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Expensive Stocks and Bonds Could Hamper Pound Sterling's Recovery in 2018

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The British Pound will struggle in 2018 as global investors start to shun U.K. stocks and government bonds seeing them as being too expensive.

Analysts at Deutsche Bank are maintaing a negative stance towards the British Pound over the coming 12 months even though they now concede the traditional villian for Pound Sterling - Brexit - will not be the concern it once was.

Deutsche Bank join other institutional analysts in adopting the view that Brexit is becoming less of a concern for Sterling, but differ in opinion on whether or not this represents a greenlight to a stronger Pound.

“We think Brexit will be less of a driver of GBP in 2018 and the focus will turn back to fundamentals. Lacklustre growth and unattractive asset valuations should outweigh the risks of a hawkish tilt from the Bank of England in H1, and see GBP TWI drift lower again,” says Oliver Harvey, a strategist at Deutsche Bank.

Driving weakness in Sterling over coming months is an expected imbalance between the amount of money that leaves the U.K. each month and the amount that comes into the U.K. now that asset valuations now appearing expensive.

Analysts at the investment bank are wary that global investors will rotate out of U.K. assets owing to expensive valuations, which will in turn restrict the inflow of foreign capital which is required to keep Sterling afloat.

"Flows are the dominant driver of exchange rates currently and have deteriorated for the Pound," says Harvey.

Importance of capital flows for the Pound

Above: Deutsche Bank note the flow picture for the U.K. is deteriorating

In short, the flow picture could deteriorate further if global investors believe U.K. assets are becoming overpriced.

The FTSE 100 - a gauge of the valuation of the U.K.'s main listed companies - surged to a new record this week as the global economic upturn continued to drive corporate valuations higher which has in turn attracted inflows of foreign investor capital. But Deutsche Bank observe stock markets are no longer cheap on a price-to-earnings basis which raises concerns over the longevity of the rally in stocks.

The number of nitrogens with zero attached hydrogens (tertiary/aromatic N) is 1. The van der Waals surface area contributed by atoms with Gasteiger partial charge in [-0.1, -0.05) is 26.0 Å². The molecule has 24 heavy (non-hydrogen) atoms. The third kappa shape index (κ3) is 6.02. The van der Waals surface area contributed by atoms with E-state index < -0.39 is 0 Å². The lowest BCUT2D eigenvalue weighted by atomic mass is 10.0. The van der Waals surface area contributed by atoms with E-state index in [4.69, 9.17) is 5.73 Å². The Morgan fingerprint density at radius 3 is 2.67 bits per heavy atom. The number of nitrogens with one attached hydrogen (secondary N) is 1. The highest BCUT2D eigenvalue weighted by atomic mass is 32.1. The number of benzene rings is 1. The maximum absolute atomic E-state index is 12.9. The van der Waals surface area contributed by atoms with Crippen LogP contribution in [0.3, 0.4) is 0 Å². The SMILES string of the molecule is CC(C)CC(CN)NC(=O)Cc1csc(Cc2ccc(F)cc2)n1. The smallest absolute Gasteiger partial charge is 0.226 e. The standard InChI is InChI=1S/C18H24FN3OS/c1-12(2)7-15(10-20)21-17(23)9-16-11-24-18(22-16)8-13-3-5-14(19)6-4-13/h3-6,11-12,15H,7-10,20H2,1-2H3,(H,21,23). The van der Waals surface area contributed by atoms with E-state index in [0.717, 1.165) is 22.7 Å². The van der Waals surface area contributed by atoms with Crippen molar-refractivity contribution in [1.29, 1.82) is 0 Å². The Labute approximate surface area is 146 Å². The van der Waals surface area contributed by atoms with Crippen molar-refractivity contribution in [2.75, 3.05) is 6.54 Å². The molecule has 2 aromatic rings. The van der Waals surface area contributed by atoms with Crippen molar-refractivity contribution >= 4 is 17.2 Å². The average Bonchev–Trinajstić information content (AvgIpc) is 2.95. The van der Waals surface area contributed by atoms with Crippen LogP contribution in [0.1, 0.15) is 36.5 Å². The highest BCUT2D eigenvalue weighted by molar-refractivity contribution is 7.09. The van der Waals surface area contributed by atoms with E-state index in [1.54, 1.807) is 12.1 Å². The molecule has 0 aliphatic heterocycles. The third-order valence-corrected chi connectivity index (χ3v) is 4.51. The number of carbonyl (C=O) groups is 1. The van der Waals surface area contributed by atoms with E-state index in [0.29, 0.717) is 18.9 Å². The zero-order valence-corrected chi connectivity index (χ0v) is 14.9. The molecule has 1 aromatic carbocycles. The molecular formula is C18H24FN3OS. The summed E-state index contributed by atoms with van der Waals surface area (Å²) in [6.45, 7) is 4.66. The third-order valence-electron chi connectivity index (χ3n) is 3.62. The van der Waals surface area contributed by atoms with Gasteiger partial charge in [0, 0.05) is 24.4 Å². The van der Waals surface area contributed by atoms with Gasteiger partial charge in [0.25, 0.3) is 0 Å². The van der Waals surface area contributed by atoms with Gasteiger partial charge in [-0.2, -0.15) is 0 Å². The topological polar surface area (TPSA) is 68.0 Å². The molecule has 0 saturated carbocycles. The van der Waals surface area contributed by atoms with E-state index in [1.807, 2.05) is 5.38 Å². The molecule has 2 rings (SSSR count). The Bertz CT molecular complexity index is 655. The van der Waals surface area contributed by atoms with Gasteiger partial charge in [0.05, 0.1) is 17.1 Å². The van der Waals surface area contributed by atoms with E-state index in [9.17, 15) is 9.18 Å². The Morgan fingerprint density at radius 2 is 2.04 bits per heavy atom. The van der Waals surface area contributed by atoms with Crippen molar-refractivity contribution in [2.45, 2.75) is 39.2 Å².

Harvey also says U.K. government bonds are expensive on a valuation basis given current inflation dynamics in the U.K. while economic growth also continues to lag behind that of the rest of the world.

UK assets are now looking expensive

Above: UK bonds are expensive, stock prices are mixed.

Relative economic performance is also highlighted as being a source of potential downside, particularly for the Pound-to-Euro exchange rate.

The Eurozone's economy is outperforming the U.K. economy on a relative basis which is expected to place pressures on GBP/EUR. “If divergence continues, the Pound should lose out on an asset allocation basis, with EUR/GBP neatly tracking relative consumer confidence over time,” says Harvey.

Growth divergence between Europe and the UK

Above: The Eurozone economic outperformance is tipped to boost the Euro at the expense of the Pound

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Risks to the View

One significant risk to Deutsche Bank's call for a weaker Pound is the Bank of England which is of the belief the U.K. economy is in fact performing at a rate consistent with the need for higher interest rates.

The Bank indicated in 2017 that a continued positive performance by the U.K. economy and an abatement of Brexit risks could beget further interest rate rises in the future.

A currency tends to rise when interest rates at its central bank are rising as global investors seek out the higher yield on offer. The Bank already raised rates once back in November, by 25 basis points to 0.5%; a move that coincided with the Pound's general appreciation in the second half of the year.

Rising wage growth could increase price pressures which could prompt a hawkish response from policy makers at the Bank.

There are signs that pay growth is actually picking up well and this is part of the reason behind why some other strategists are turning bullish on the Pound.

Data from IHS Markit released this month shows permanent starting salaries continued to rise markedly in December amid reports of candidate shortages and robust demand for staff.

Markets are currently sceptical over how soon the Bank of England would be prepared to raise interest rates again however, but any hawkish turn would be good for the Pound.

The Bank’s comments around the “growth and inflation trade off should be listened closely to as they could bely an increasing willingness to sacrifice the little economic growth the UK currently has by raising interest rates further in order to contain price pressures," says Harvey.

On balance, however, Deutsche Bank expect the Bank of England to remain cautious in the first half of the year allowing them to hold a sceptical stance towards the Pound.

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